I was talking to some people last night about different approaches to government. A woman asked me if there was anything I thought government did better than the private sector. Sure, I replied. Killing people. That is the government’s best thing and governments have had unparalleled success in killing people over the last 100 years. Start with the murder of innocents. Hitler and Stalin dwarf the worst serial killer. Even if you count 9/11 as a private act of murder, that’s a few thousand versus many millions. No comparison.
Then there’s war. Government is very good at war relative to the private sector. Some wars are better than others. Some are ghastly. But there is no disputing that government armies, regardless of the merits of the cause, are better at killing people than private armies.
Come on, someone else said, before I could lengthen the list with maybe the enforcement of contracts and the rest of a very short list. What about education and health care? We can’t leave that to the private sector. That launched us into a long discussion of the current state of the public schools and whether the vigilance of the FDA in protecting us from dangerous drugs has been a net benefit or a net loss. Let’s turn the question around, I asked. Is there anything the government does well?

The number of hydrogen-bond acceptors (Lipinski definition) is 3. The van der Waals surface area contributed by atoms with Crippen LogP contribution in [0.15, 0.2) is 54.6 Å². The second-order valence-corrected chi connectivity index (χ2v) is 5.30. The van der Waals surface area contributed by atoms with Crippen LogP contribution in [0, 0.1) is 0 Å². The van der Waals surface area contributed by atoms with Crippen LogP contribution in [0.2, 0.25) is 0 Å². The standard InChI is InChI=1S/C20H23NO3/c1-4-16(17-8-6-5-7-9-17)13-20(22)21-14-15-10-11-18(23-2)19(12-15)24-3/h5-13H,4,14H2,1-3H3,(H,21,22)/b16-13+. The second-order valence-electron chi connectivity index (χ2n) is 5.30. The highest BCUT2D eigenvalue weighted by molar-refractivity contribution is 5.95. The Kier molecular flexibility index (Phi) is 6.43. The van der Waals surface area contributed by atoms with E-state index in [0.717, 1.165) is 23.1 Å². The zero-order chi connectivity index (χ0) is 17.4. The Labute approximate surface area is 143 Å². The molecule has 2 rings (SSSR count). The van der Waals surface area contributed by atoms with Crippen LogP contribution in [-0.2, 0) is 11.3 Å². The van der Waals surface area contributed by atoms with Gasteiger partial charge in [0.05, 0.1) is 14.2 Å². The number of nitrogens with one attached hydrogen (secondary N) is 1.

As an example of the dangers of using the government as an instrument for good, no matter how well-intentioned matters begin initially, I gave the example of the Tobacco Settlement. Cigarettes are nasty. Most people thought it was a good idea to take Big Tobacco to the cleaners and force them to pay for the health care costs of smokers. I thought it was a very bad idea for many reasons. But suppose you thought it was a good idea. How did it turn out in practice?
Very badly. Not like it was "supposed to." Basically, it enriched tobacco companies and trial lawyers out of the pockets of smokers who are relatively poor. What an repulsive thing it turned out to be, all done in the name of the children and health. Read this careful account by Jeremy Bulow of how it actually played it.
I’d like to say that the Who were right: we won’t get fooled again. But we will until we remember that what we want government to do well and what it can do well are not the same thing.